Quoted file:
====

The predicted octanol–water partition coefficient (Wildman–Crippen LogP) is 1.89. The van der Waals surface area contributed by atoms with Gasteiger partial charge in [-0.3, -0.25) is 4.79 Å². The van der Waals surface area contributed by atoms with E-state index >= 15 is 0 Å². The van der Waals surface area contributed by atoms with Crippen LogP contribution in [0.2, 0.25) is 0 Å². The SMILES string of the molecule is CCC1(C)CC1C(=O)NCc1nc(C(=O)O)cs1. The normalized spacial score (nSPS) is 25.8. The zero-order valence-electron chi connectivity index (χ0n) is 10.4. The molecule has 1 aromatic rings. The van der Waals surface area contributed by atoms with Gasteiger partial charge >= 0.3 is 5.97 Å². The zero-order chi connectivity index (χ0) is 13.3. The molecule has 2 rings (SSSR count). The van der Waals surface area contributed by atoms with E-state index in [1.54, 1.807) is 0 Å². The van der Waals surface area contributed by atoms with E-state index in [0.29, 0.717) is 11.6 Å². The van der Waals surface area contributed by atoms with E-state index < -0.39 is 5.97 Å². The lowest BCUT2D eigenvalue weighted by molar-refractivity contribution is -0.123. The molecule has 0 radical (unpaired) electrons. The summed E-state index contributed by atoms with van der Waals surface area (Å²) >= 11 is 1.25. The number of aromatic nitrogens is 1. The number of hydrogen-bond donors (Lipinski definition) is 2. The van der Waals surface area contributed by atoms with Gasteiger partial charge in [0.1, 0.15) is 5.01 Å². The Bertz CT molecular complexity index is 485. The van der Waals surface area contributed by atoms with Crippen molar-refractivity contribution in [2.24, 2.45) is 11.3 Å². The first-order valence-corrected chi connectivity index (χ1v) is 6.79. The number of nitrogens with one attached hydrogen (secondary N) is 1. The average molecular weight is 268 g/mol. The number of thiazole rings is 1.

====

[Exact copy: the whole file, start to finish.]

The predicted octanol–water partition coefficient (Wildman–Crippen LogP) is 1.89. The van der Waals surface area contributed by atoms with Gasteiger partial charge in [-0.3, -0.25) is 4.79 Å². The van der Waals surface area contributed by atoms with E-state index >= 15 is 0 Å². The van der Waals surface area contributed by atoms with Crippen LogP contribution in [0.2, 0.25) is 0 Å². The SMILES string of the molecule is CCC1(C)CC1C(=O)NCc1nc(C(=O)O)cs1. The normalized spacial score (nSPS) is 25.8. The zero-order valence-electron chi connectivity index (χ0n) is 10.4. The molecule has 1 aromatic rings. The van der Waals surface area contributed by atoms with Gasteiger partial charge >= 0.3 is 5.97 Å². The zero-order chi connectivity index (χ0) is 13.3. The molecule has 2 rings (SSSR count). The van der Waals surface area contributed by atoms with E-state index in [1.54, 1.807) is 0 Å². The van der Waals surface area contributed by atoms with E-state index in [0.29, 0.717) is 11.6 Å². The van der Waals surface area contributed by atoms with E-state index < -0.39 is 5.97 Å². The lowest BCUT2D eigenvalue weighted by molar-refractivity contribution is -0.123. The molecule has 0 radical (unpaired) electrons. The summed E-state index contributed by atoms with van der Waals surface area (Å²) >= 11 is 1.25. The number of aromatic nitrogens is 1. The number of hydrogen-bond donors (Lipinski definition) is 2. The van der Waals surface area contributed by atoms with Gasteiger partial charge in [0.1, 0.15) is 5.01 Å². The Bertz CT molecular complexity index is 485. The van der Waals surface area contributed by atoms with Crippen molar-refractivity contribution in [2.24, 2.45) is 11.3 Å². The first-order valence-corrected chi connectivity index (χ1v) is 6.79. The number of nitrogens with one attached hydrogen (secondary N) is 1. The average molecular weight is 268 g/mol. The number of thiazole rings is 1.